Astronomers Take Closer Look at Supergiant Binary Star HR 5171

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Astronomers using ESO’s Very Large Telescope Interferometer (VLTI) have captured striking images of HR 5171, a unique binary stellar system in the constellation of Centaurus.

This artist’s impression shows the binary star HR 5171. Image credit: ESO.

This artist’s impression shows the binary star HR 5171. Image credit: ESO.

HR 5171, also known as V766 Centauri, HD 119796 and HIP 67261, is an eclipsing binary system where the smaller component (HR 5171B) passes in front and behind the larger one (HR 5171A) as it orbits. The two stars are so close that they touch and the system resembles a huge peanut.

Despite its great distance of nearly 12,000 light-years from Earth, HR 5171 can just about be seen with the naked eye by the keen-sighted.

HR 5171 was first studied and classified a few years ago by French astronomer Olivier Chesneau and co-authors when the larger component was found to be something known as a yellow hypergiant.

Measuring over 1,400 times the diameter of the Sun, HR 5171A was not only the largest star of its type ever discovered, but also one of the ten largest stars ever found. It is 50% larger than huge Betelgeuse and about 1,000,000 times brighter than the Sun.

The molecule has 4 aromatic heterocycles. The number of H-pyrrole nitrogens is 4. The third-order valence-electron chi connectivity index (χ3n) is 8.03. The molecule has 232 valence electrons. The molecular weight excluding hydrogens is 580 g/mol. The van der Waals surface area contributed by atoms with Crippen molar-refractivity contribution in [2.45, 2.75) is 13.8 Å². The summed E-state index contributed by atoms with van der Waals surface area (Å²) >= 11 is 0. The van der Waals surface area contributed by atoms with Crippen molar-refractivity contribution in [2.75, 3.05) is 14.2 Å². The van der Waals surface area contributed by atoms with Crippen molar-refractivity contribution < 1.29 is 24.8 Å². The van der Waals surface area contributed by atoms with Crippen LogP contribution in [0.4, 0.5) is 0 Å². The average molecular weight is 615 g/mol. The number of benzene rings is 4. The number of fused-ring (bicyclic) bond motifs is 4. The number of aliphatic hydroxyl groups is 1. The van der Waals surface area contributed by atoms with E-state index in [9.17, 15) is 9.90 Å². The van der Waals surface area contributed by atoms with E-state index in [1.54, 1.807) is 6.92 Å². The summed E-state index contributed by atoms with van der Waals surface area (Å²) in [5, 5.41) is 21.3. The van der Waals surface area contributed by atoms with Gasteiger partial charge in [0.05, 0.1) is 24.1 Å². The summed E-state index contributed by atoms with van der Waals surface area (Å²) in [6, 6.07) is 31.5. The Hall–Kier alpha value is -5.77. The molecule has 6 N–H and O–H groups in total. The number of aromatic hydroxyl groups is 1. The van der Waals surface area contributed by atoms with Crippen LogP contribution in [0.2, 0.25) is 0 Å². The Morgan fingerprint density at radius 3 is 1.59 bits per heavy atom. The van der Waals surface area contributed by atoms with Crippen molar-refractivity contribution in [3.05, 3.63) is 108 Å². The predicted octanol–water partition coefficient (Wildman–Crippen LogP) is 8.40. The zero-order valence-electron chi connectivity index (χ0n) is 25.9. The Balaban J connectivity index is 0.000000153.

However, ESO astronomer Markus Wittkowski and colleagues have instead suggested that HR 5171A is likely to be in the phase of life just prior to that of a yellow hypergiant: an evolved red supergiant, which is losing mass so fast that it will eventually transition back into a warmer yellow supergiant for a short period of time.

Either way, the star is a true behemoth, and of huge interest to astronomers wishing to understand more about this unusual stage in the life cycle of stars.

This image shows HR 5171 as it was seen over three periods of time. These images actually contain both HR 5171A and its companion -- in the first image the companion is passing behind HR 5171A, but in the second and third images the companion is passing in front and is visible as a bright patch. Image credit: M. Wittkowski / ESO.

This image shows HR 5171 as it was seen over three periods of time. These images actually contain both HR 5171A and its companion — in the first image the companion is passing behind HR 5171A, but in the second and third images the companion is passing in front and is visible as a bright patch. Image credit: M. Wittkowski / ESO.

Dr. Wittkowski and co-authors have now used the VLTI again to study the HR 5171 system in greater detail.

They found HR 5171B to be smaller and cooler than its partner — likely a cool giant or supergiant with a radius of around 650 times that of the Sun.

Close companions are thought to be typical for massive stars and are important in the processes of stellar evolution.

The results will be published in the journal Astronomy Astrophysics (arXiv.org preprint).

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M. Wittkowski et al. 2017. Multi-epoch VLTI-PIONIER imaging of the supergiant V766 Cen: Image of the close companion in front of the primary. AA, in press; arXiv: 1709.09430